Microsoft on Monday published a summary of its artificial intelligence (AI) red teaming efforts, and shared guidance and resources that can help make AI safer and more secure.
The tech giant said its AI red teaming journey started more than two decades ago, but it launched a dedicated AI Red Team in 2018. It has since been working on developing AI security resources that can be used by the whole industry.
The company has now shared five key lessons learned from its red teaming efforts. The first is that AI red teaming is now an umbrella term for probing security, as well as responsible AI (RAI) outcomes. In the case of security, it can include finding vulnerabilities and securing the underlying model, while in the case of RAI outcomes the Red Team’s focus is on identifying harmful content and fairness issues, such as stereotyping.
Microsoft also pointed out that AI red teaming focuses not only on potential threats from malicious actors, but also on how AI can generate harmful and other problematic content when users interact with it.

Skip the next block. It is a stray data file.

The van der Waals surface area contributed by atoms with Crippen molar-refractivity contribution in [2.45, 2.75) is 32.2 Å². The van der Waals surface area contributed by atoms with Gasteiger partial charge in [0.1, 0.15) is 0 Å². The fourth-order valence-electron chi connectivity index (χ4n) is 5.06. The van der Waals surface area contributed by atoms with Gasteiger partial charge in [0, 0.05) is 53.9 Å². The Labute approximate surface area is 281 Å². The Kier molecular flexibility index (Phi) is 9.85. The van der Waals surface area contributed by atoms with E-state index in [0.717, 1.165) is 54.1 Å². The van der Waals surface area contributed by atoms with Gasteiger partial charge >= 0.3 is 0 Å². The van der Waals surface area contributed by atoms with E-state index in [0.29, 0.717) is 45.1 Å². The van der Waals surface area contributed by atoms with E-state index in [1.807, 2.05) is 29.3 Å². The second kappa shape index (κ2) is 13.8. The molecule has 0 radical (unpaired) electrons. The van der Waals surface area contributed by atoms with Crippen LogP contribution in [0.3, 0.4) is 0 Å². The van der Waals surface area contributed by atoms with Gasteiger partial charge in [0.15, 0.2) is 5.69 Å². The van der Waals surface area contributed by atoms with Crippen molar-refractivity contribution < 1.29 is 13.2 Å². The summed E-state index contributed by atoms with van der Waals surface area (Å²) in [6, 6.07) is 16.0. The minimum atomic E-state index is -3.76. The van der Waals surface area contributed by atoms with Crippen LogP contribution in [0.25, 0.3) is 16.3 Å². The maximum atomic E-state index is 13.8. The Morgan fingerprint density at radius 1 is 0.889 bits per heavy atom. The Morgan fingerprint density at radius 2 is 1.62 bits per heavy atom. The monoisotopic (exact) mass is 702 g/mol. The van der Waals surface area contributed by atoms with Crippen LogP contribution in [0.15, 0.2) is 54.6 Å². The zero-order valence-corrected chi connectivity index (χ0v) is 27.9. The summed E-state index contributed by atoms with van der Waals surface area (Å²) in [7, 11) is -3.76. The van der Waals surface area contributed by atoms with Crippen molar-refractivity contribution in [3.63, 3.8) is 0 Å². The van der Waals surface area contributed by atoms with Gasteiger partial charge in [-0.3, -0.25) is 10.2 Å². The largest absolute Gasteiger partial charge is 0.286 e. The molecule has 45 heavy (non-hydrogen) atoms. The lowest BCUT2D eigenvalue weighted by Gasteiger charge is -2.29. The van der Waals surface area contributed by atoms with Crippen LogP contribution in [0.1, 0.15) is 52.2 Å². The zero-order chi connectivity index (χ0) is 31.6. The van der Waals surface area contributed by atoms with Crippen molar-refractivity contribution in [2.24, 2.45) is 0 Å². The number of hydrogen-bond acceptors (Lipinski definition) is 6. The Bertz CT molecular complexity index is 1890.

AI systems are constantly evolving and changing, at a faster pace compared to traditional software systems, which is why it’s important to conduct multiple rounds of red teaming and automate measurements and monitoring of the system.
This is also needed because AI systems are probabilistic — the same input can generate different outputs. Conducting multiple red teaming rounds in the same operation can reveal issues that a single attempt may not identify.
Lastly, Microsoft highlighted that — just like in the case of traditional security — the mitigation of AI failures requires a defense-in-depth approach that can include the use of classifiers for flagging harmful content, leveraging metaprompt to guide behavior, and limiting conversational drift.
Microsoft has shared several resources that could be useful to various groups of individuals interested in AI security. These resources include a guide to help Azure OpenAI model application developers create an AI red team, a bug bar for triaging attacks on machine learning (ML) systems for incident responders, and an AI risk assessment checklist for ML engineers.
The resources also include threat modeling guidance for developers, ML failure mode documentation for policymakers and engineers, and enterprise security and governance guidance for Azure ML customers.
Microsoft shared guidance and resources just a few weeks after Google introduced its AI Red Team, which is tasked with carrying out complex technical attacks on artificial intelligence systems.